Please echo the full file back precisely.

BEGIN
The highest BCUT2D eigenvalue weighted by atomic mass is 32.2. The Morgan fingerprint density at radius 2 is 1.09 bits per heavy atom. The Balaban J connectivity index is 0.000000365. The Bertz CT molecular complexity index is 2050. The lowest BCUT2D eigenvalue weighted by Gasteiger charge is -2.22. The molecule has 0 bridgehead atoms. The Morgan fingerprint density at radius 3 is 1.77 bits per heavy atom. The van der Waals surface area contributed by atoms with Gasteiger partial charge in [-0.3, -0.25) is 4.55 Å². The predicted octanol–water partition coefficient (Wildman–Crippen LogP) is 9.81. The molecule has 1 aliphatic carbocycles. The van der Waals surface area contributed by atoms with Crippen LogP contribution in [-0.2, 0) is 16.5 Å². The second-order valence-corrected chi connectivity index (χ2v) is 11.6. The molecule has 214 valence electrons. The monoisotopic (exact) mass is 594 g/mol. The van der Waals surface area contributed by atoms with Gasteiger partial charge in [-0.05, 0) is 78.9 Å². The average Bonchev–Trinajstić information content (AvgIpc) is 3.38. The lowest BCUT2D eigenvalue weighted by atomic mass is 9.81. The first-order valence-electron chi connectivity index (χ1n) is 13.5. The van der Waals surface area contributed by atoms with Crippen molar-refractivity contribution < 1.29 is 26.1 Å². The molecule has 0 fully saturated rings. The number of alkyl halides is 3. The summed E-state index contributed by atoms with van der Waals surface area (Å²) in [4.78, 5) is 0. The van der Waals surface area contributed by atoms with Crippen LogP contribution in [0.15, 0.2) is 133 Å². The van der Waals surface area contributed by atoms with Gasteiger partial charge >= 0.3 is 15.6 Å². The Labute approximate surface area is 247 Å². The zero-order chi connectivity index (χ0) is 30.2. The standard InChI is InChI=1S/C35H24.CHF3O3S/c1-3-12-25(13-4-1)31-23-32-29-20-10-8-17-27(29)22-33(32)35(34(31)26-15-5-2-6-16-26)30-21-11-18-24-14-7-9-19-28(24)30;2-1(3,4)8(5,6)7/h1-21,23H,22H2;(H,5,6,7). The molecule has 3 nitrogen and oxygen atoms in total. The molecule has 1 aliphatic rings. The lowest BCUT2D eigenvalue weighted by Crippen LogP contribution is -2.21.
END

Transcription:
The highest BCUT2D eigenvalue weighted by atomic mass is 32.2. The Morgan fingerprint density at radius 2 is 1.09 bits per heavy atom. The Balaban J connectivity index is 0.000000365. The Bertz CT molecular complexity index is 2050. The lowest BCUT2D eigenvalue weighted by Gasteiger charge is -2.22. The molecule has 0 bridgehead atoms. The Morgan fingerprint density at radius 3 is 1.77 bits per heavy atom. The van der Waals surface area contributed by atoms with Gasteiger partial charge in [-0.3, -0.25) is 4.55 Å². The predicted octanol–water partition coefficient (Wildman–Crippen LogP) is 9.81. The molecule has 1 aliphatic carbocycles. The van der Waals surface area contributed by atoms with Crippen LogP contribution in [-0.2, 0) is 16.5 Å². The second-order valence-corrected chi connectivity index (χ2v) is 11.6. The molecule has 214 valence electrons. The monoisotopic (exact) mass is 594 g/mol. The van der Waals surface area contributed by atoms with Gasteiger partial charge in [-0.05, 0) is 78.9 Å². The average Bonchev–Trinajstić information content (AvgIpc) is 3.38. The lowest BCUT2D eigenvalue weighted by atomic mass is 9.81. The first-order valence-electron chi connectivity index (χ1n) is 13.5. The van der Waals surface area contributed by atoms with Crippen molar-refractivity contribution < 1.29 is 26.1 Å². The molecule has 0 fully saturated rings. The number of alkyl halides is 3. The summed E-state index contributed by atoms with van der Waals surface area (Å²) in [4.78, 5) is 0. The van der Waals surface area contributed by atoms with Crippen LogP contribution in [0.15, 0.2) is 133 Å². The van der Waals surface area contributed by atoms with Gasteiger partial charge >= 0.3 is 15.6 Å². The Labute approximate surface area is 247 Å². The zero-order chi connectivity index (χ0) is 30.2. The standard InChI is InChI=1S/C35H24.CHF3O3S/c1-3-12-25(13-4-1)31-23-32-29-20-10-8-17-27(29)22-33(32)35(34(31)26-15-5-2-6-16-26)30-21-11-18-24-14-7-9-19-28(24)30;2-1(3,4)8(5,6)7/h1-21,23H,22H2;(H,5,6,7). The molecule has 3 nitrogen and oxygen atoms in total. The molecule has 1 aliphatic rings. The lowest BCUT2D eigenvalue weighted by Crippen LogP contribution is -2.21.